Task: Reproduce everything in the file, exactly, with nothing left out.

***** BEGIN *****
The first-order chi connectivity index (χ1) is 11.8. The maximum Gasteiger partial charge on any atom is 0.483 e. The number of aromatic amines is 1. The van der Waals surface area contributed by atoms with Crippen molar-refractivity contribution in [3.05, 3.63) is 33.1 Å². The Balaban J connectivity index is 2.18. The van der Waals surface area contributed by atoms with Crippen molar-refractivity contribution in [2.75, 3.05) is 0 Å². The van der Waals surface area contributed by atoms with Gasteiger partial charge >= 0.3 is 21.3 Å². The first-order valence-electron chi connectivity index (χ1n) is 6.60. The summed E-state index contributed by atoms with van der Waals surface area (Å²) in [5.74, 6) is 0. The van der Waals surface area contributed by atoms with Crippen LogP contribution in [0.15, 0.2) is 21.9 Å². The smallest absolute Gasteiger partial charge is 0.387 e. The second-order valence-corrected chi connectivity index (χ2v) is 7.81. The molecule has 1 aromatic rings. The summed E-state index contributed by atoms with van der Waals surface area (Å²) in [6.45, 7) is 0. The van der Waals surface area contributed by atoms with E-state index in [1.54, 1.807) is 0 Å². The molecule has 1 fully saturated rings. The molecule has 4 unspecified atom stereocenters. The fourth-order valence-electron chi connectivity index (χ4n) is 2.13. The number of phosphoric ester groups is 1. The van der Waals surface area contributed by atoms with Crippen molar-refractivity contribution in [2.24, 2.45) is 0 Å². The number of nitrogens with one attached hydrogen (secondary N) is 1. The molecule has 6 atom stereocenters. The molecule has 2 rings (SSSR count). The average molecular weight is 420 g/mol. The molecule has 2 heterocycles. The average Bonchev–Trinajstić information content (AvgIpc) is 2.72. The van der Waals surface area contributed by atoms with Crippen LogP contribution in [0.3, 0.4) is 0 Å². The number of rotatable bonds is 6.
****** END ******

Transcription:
The first-order chi connectivity index (χ1) is 11.8. The maximum Gasteiger partial charge on any atom is 0.483 e. The number of aromatic amines is 1. The van der Waals surface area contributed by atoms with Crippen molar-refractivity contribution in [3.05, 3.63) is 33.1 Å². The Balaban J connectivity index is 2.18. The van der Waals surface area contributed by atoms with Crippen molar-refractivity contribution in [2.75, 3.05) is 0 Å². The van der Waals surface area contributed by atoms with Gasteiger partial charge >= 0.3 is 21.3 Å². The first-order valence-electron chi connectivity index (χ1n) is 6.60. The summed E-state index contributed by atoms with van der Waals surface area (Å²) in [5.74, 6) is 0. The van der Waals surface area contributed by atoms with Crippen LogP contribution in [0.15, 0.2) is 21.9 Å². The smallest absolute Gasteiger partial charge is 0.387 e. The second-order valence-corrected chi connectivity index (χ2v) is 7.81. The molecule has 1 aromatic rings. The summed E-state index contributed by atoms with van der Waals surface area (Å²) in [6.45, 7) is 0. The van der Waals surface area contributed by atoms with E-state index in [1.54, 1.807) is 0 Å². The molecule has 1 fully saturated rings. The molecule has 4 unspecified atom stereocenters. The fourth-order valence-electron chi connectivity index (χ4n) is 2.13. The number of phosphoric ester groups is 1. The van der Waals surface area contributed by atoms with Crippen molar-refractivity contribution in [2.24, 2.45) is 0 Å². The number of nitrogens with one attached hydrogen (secondary N) is 1. The molecule has 6 atom stereocenters. The molecule has 2 rings (SSSR count). The average molecular weight is 420 g/mol. The molecule has 2 heterocycles. The average Bonchev–Trinajstić information content (AvgIpc) is 2.72. The van der Waals surface area contributed by atoms with Crippen LogP contribution in [0.3, 0.4) is 0 Å². The number of rotatable bonds is 6.